VARIETY: Finally, I wonder how you perceive this relationship on the screen. For me — SLIGHT SPOILERS — I didn’t see it as a grand love story as much as a key relationship in two people’s lives, and that they represented for each other the drive and passion of chasing their dreams. They enter each other’s lives at that key moment, help each other grab that next rung, and take their exit from one another’s paths. So I’m not necessarily sad at the end of the movie.

STONE: It resonates in that way for me, too, except the ending does break my heart, because of what different choices might have led to. But I agree with you. In a sense it can be about someone who inspired you to do what you need to do, and you inspired them to follow what they needed to do. But I think there’s something amazing about that ending, that everyone can relate to that in some way. I just think it’s beautiful that people are having different versions of that.

CHAZELLE: They can take ownership of it, which is what you hope.

And finally, my friend who inspired this blog post was kind enough to send me a comment from another discussion thread about La La‘s ending, made by a friend of her’s. His name is Kevin, and he sums things up really well, I think. First you’ll see a comment prior to Kevin’s, and then Kevin’s response:

MATTHEW: “Romance runs deep for me, and that felt like a romantic horror film.”

KEVIN: “I disagree. I think it was a huge affirmation of love and romance and the price we pay when we make other things more important than the people we love. Neither one was willing to surrender their dream, so they lost each other, even though they both achieved their goal. It’s a tragic story that did bother me, but that’s a good thing!”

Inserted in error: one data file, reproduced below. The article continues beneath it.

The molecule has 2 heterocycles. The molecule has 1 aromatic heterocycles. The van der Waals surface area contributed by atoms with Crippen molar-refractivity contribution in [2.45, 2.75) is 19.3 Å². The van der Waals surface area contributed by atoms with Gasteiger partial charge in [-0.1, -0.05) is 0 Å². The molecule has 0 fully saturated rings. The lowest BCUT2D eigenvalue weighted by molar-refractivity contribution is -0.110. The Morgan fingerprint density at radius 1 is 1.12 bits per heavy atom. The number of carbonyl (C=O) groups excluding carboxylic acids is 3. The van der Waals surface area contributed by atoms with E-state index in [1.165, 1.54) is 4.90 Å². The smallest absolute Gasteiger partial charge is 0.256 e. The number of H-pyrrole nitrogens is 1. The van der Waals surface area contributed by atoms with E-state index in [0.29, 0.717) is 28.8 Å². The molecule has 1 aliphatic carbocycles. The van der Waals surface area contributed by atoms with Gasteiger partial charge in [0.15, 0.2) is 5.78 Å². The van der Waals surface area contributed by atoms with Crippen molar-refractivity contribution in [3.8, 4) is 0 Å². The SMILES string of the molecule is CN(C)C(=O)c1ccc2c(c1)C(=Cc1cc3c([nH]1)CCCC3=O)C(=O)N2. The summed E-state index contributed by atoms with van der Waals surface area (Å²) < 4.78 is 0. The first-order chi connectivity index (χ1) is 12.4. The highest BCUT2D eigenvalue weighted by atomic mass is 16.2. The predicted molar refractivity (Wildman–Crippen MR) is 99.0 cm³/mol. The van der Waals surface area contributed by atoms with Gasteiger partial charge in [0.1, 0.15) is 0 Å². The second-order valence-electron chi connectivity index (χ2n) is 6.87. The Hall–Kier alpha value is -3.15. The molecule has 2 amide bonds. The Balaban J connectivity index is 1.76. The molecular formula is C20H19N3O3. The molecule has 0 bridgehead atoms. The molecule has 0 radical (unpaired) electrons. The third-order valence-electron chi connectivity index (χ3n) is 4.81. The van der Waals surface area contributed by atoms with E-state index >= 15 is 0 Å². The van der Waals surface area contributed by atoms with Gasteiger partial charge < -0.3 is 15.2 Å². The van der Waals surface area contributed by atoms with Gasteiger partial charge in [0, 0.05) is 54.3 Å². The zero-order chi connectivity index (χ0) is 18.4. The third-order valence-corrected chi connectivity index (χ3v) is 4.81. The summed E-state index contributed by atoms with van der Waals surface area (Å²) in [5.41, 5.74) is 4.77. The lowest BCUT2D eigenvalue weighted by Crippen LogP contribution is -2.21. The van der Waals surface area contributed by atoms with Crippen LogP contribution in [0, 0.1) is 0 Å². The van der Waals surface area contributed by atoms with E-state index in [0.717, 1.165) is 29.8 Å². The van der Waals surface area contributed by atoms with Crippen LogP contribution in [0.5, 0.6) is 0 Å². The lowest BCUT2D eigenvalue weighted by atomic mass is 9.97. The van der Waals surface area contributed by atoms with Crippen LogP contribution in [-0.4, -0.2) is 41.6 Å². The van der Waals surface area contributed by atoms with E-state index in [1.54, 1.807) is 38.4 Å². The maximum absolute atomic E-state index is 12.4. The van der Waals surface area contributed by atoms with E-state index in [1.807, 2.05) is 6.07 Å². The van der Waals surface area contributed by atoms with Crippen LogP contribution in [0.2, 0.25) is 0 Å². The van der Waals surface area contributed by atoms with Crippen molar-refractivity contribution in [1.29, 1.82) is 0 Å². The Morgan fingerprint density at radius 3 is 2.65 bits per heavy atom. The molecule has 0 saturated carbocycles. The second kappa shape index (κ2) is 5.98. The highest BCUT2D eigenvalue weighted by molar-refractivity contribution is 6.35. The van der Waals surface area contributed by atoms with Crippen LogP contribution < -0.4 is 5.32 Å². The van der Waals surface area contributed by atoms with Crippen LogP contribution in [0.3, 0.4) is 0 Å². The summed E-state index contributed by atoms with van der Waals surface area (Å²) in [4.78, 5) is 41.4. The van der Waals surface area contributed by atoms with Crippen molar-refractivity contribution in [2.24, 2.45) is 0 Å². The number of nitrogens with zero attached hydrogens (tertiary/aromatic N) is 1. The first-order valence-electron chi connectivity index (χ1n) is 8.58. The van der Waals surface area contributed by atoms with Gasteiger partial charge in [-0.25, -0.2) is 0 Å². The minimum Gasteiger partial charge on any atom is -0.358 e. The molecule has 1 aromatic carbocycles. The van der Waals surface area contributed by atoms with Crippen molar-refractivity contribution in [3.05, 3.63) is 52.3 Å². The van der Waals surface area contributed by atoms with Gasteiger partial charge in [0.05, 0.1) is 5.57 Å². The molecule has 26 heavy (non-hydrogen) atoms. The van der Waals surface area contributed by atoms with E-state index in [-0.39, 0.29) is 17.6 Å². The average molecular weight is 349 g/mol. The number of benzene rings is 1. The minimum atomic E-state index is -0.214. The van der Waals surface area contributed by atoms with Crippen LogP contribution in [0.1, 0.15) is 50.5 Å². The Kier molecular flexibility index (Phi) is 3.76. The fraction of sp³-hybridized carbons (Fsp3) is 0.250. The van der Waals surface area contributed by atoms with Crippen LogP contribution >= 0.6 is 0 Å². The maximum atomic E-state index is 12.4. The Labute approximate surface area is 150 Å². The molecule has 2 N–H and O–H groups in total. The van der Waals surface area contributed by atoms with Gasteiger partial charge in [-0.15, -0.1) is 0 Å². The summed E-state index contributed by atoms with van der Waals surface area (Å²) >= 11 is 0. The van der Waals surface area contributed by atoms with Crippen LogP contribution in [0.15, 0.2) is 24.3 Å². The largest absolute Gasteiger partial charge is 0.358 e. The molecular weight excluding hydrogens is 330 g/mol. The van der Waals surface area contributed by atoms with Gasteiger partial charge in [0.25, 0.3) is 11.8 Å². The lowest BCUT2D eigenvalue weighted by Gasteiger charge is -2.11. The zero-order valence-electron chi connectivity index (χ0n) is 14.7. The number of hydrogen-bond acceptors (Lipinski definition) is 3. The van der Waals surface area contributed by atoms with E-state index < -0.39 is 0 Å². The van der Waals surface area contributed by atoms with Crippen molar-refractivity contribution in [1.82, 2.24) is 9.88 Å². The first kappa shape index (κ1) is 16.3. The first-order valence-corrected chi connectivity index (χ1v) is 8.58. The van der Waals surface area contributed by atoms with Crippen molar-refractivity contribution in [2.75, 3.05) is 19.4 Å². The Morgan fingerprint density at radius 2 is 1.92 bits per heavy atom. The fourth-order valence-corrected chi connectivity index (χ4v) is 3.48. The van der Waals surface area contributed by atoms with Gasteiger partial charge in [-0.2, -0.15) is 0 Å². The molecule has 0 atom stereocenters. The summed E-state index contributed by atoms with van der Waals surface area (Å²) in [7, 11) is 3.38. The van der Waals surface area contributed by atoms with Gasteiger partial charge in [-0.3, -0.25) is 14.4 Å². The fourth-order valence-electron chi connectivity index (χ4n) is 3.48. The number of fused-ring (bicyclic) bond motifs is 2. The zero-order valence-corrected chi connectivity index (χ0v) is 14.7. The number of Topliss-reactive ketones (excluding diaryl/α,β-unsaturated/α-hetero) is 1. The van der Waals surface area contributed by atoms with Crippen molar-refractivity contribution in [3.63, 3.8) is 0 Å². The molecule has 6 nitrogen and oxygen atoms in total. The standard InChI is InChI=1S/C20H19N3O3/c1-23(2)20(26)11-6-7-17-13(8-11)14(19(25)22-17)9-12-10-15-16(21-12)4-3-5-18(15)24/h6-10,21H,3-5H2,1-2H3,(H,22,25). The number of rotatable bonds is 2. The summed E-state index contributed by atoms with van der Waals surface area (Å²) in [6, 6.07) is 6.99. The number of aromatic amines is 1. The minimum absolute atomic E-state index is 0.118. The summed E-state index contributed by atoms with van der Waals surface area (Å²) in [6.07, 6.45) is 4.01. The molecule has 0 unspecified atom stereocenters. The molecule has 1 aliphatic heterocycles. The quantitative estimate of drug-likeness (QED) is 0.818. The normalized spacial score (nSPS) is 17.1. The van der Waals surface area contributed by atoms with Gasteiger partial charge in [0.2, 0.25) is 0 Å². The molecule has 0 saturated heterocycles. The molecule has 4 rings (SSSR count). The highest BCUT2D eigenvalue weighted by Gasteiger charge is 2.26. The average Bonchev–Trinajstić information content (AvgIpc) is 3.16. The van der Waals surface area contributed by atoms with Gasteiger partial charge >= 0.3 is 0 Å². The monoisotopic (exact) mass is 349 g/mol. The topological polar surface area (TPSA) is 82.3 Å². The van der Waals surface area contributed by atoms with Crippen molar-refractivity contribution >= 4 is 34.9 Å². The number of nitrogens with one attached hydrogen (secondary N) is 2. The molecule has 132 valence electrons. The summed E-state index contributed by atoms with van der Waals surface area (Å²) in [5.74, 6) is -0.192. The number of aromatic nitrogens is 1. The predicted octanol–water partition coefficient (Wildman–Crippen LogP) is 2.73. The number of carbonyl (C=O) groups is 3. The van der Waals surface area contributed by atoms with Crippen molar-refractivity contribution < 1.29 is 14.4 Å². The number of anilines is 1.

That’s all I’m saying. And if you disagree: pichi caca.

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8 thoughts on “So, About That Ending To LA LA LAND (SPOILERS)

  1. I actually thought the montage showed also why they did not end up together.

    I mean the montage showed what would happen if different choices where made it starts with him kissing her when she praised her music. Him attending her one woman show and going to Paris with her.

    Perhaps she chose not to contact him and marry her current hubby because her hubby DOES do things.

    Perhaps love is more that feelings but actions too. I think it is significant that her what if does not start with him going to Paris with her but way earlier.

    We get so caught up in emotions on love but love is a choice. The person you are most attracted to may not be the best spouse

    Liked by 1 person

  2. Very good point. There may be chemistry, even potent, but at some point a person may not be wired (or disciplined) to meet needs that are vital to you. And you decide you can’t live that way.

    What you wrote didn’t dawn on me the one time I’ve seen it, but great films always reveal more on multiple viewings. I’ll look for that one.

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  3. just saw this movie yesterday with my son. We were so upset at the end of this movie that we actually saw an other movie that would make us happy and forget this nightmare.

    I felt mislead by a movie filled with music, laughter. It’s just like when you are a kid and someone gives you a lollipop with a gum in the middle. You lick and lick waiting for the climax of reaching that gum and then someone takes away your pop. Not a happy feeling..